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Old 22nd February 2017, 09:16 PM   #29
Gavin Nugent
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Join Date: Oct 2007
Posts: 2,402

Originally Posted by Ian
I am confident that the first example in my last post here is not from the 1970s. Its condition and the amount of oxidation on the silver compare to provenanced examples of Shan knives from the 19th C.--those very familiar knives with silver hilts and scabbards. Just as you must have, I've handled scores of these over the years and older examples show similar wear and oxidation to the Lao example I show above.

Hi Ian,

A point worth noting about the oxidisation from my experience is that degrees of colour and patina is based on impurities in the silvers used.
I've found it in both 18th and 20th century silver, some with native hallmarks.
I am sure it is not limited to, but the higher quality silvers have patinated to blues and purples, whilst others from both ends of the age window have been blackish, brown copperish and even hints of gold in places where some form of flux has been used.
With regards to the hallmarks, I'd guess it is like any other known form of noting that tax has been paid on the silver sheets used. Again, I am sure it is not limited to, but those of an appearance you wouldn't consider silver until polished, I'd expect them at face value to be from more provincial areas where regulations and taxes were less exacting.

Originally Posted by Ian
But back to our two theories. If I'm stating you correctly, you believe that the Burmese developed the distinctive repoussed, segmented style of scabbard as a highly decorative and prestigious form, almost entirely for distinguished individuals and presentation pieces. You would date this development to the appearance of the British in Burma, and specifically around the mid-19th C. Therefore, the appearance of these features on Lao/northern Thai swords would have been in imitation of the Burmese style.

Not quite; I do not believe The Lao/Thai swords are an imitation of at all. If anything, and only as a matter of thought, not fact, that the Burmese "Story" Dah developed in its own right from inspiration of the repousse silver hilts swords of Thai/Lao swords. I am sceptical about the sectional repousse scabbards of Laos being any older that the 1950-70s. Has anyone an image of these reputed royal Laos swords from which Thit Thong Ratanakorn copied his swords from?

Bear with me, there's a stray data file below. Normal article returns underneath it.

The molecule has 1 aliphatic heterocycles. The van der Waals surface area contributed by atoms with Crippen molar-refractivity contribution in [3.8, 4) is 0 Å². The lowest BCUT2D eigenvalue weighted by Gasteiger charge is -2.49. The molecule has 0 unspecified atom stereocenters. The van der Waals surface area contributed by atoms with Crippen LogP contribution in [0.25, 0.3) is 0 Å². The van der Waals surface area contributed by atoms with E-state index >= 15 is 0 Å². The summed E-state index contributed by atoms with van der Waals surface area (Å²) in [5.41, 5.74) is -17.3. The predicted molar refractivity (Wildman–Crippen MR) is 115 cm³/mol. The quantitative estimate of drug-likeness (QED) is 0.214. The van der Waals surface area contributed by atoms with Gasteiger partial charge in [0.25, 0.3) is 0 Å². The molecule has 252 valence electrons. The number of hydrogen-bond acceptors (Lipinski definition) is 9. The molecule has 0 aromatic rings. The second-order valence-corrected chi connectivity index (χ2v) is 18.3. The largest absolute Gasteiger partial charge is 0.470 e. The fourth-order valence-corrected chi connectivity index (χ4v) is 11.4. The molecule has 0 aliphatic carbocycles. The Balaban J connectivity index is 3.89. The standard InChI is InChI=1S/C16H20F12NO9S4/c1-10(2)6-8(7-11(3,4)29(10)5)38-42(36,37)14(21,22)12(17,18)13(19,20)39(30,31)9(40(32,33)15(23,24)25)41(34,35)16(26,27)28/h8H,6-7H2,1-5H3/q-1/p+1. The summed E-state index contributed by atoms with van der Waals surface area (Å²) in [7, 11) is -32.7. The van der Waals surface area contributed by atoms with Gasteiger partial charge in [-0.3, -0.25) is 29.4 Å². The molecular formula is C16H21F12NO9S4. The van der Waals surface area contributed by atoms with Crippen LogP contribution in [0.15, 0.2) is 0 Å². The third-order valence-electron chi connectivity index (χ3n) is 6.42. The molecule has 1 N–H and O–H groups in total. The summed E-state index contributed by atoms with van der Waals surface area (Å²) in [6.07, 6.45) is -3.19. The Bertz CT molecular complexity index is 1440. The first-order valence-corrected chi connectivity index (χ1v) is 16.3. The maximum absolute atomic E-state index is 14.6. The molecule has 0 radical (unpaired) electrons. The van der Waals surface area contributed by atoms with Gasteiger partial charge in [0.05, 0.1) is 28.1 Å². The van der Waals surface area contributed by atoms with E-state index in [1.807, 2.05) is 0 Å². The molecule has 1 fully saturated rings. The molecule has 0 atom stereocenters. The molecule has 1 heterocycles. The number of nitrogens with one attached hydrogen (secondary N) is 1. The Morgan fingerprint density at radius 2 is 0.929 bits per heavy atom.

Originally Posted by Ian
My competing idea is that this style evolved from an earlier Lan Chang (i.e. Lao) style following the collapse of the Lan Chang era in the early 18th C. This would place it primarily as a Lao style, with perhaps later diffusion to Burma. [There are, of course, other explanations such as independent parallel development of the two, which seems unlikely, or that both developed from a (presently unknown) prior style.]

In support of your view, you point to the large number of Thai/Lao swords you have seen and handled (and there are many on your site), and how rare it is to see segmented scabbards on these. That's a powerful argument, but not exactly a systematic attempt to answer the question of whether these segmented forms developed from an earlier Lan Chang style. Indeed, to disprove your Burmese origin theory it would only be necessary to find one or two Lao/Thai examples that predate the mid-19th C.

I have provided pictures of what I think is a 19th C. Lao example. You question that dating. Fair enough.

As with so many competing theories in our field, we need to have clearly provenanced pieces. These are likely to be found in museums of far away places which I seldom get to these days. Or they might be located in some of the former colonial countries. Or they may reside in the hands of some of our readers who will post them here.

Let's see if anything shows up.


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